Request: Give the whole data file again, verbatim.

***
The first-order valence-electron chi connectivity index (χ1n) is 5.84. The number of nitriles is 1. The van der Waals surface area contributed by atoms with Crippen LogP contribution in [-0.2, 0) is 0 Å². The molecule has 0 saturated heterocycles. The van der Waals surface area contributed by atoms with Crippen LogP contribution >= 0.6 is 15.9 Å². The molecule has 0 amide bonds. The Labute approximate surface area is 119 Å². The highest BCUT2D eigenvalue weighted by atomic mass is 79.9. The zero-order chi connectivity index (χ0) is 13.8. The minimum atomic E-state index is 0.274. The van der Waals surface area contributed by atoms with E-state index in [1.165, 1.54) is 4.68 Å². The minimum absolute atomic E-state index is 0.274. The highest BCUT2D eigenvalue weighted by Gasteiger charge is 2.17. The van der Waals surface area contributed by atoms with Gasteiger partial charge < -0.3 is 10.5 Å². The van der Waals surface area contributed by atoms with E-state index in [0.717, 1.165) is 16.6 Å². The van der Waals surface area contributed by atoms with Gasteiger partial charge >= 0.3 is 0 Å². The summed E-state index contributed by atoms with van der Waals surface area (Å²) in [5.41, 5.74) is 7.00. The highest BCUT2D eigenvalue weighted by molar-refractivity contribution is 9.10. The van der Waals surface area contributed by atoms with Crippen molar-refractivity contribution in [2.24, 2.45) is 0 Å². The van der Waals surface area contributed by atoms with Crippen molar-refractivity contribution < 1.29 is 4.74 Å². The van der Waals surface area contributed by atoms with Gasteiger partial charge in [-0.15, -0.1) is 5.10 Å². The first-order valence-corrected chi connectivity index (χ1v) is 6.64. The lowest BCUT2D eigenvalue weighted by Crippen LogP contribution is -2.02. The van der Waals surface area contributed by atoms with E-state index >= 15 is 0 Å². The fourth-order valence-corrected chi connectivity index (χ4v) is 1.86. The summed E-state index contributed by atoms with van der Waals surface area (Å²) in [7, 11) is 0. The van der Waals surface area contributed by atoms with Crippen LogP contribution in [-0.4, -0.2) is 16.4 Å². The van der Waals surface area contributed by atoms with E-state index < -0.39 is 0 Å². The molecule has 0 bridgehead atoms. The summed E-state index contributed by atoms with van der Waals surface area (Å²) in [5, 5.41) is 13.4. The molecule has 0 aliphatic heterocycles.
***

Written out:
The first-order valence-electron chi connectivity index (χ1n) is 5.84. The number of nitriles is 1. The van der Waals surface area contributed by atoms with Crippen LogP contribution in [-0.2, 0) is 0 Å². The molecule has 0 saturated heterocycles. The van der Waals surface area contributed by atoms with Crippen LogP contribution >= 0.6 is 15.9 Å². The molecule has 0 amide bonds. The Labute approximate surface area is 119 Å². The highest BCUT2D eigenvalue weighted by atomic mass is 79.9. The zero-order chi connectivity index (χ0) is 13.8. The minimum atomic E-state index is 0.274. The van der Waals surface area contributed by atoms with E-state index in [1.165, 1.54) is 4.68 Å². The minimum absolute atomic E-state index is 0.274. The highest BCUT2D eigenvalue weighted by Gasteiger charge is 2.17. The van der Waals surface area contributed by atoms with Gasteiger partial charge < -0.3 is 10.5 Å². The van der Waals surface area contributed by atoms with E-state index in [0.717, 1.165) is 16.6 Å². The van der Waals surface area contributed by atoms with Gasteiger partial charge >= 0.3 is 0 Å². The summed E-state index contributed by atoms with van der Waals surface area (Å²) in [5.41, 5.74) is 7.00. The highest BCUT2D eigenvalue weighted by molar-refractivity contribution is 9.10. The van der Waals surface area contributed by atoms with Crippen molar-refractivity contribution in [2.24, 2.45) is 0 Å². The van der Waals surface area contributed by atoms with Crippen molar-refractivity contribution < 1.29 is 4.74 Å². The van der Waals surface area contributed by atoms with Gasteiger partial charge in [-0.15, -0.1) is 5.10 Å². The first-order valence-corrected chi connectivity index (χ1v) is 6.64. The lowest BCUT2D eigenvalue weighted by Crippen LogP contribution is -2.02. The van der Waals surface area contributed by atoms with E-state index >= 15 is 0 Å². The fourth-order valence-corrected chi connectivity index (χ4v) is 1.86. The summed E-state index contributed by atoms with van der Waals surface area (Å²) in [7, 11) is 0. The van der Waals surface area contributed by atoms with Crippen LogP contribution in [-0.4, -0.2) is 16.4 Å². The van der Waals surface area contributed by atoms with E-state index < -0.39 is 0 Å². The molecule has 0 bridgehead atoms. The summed E-state index contributed by atoms with van der Waals surface area (Å²) in [5, 5.41) is 13.4. The molecule has 0 aliphatic heterocycles.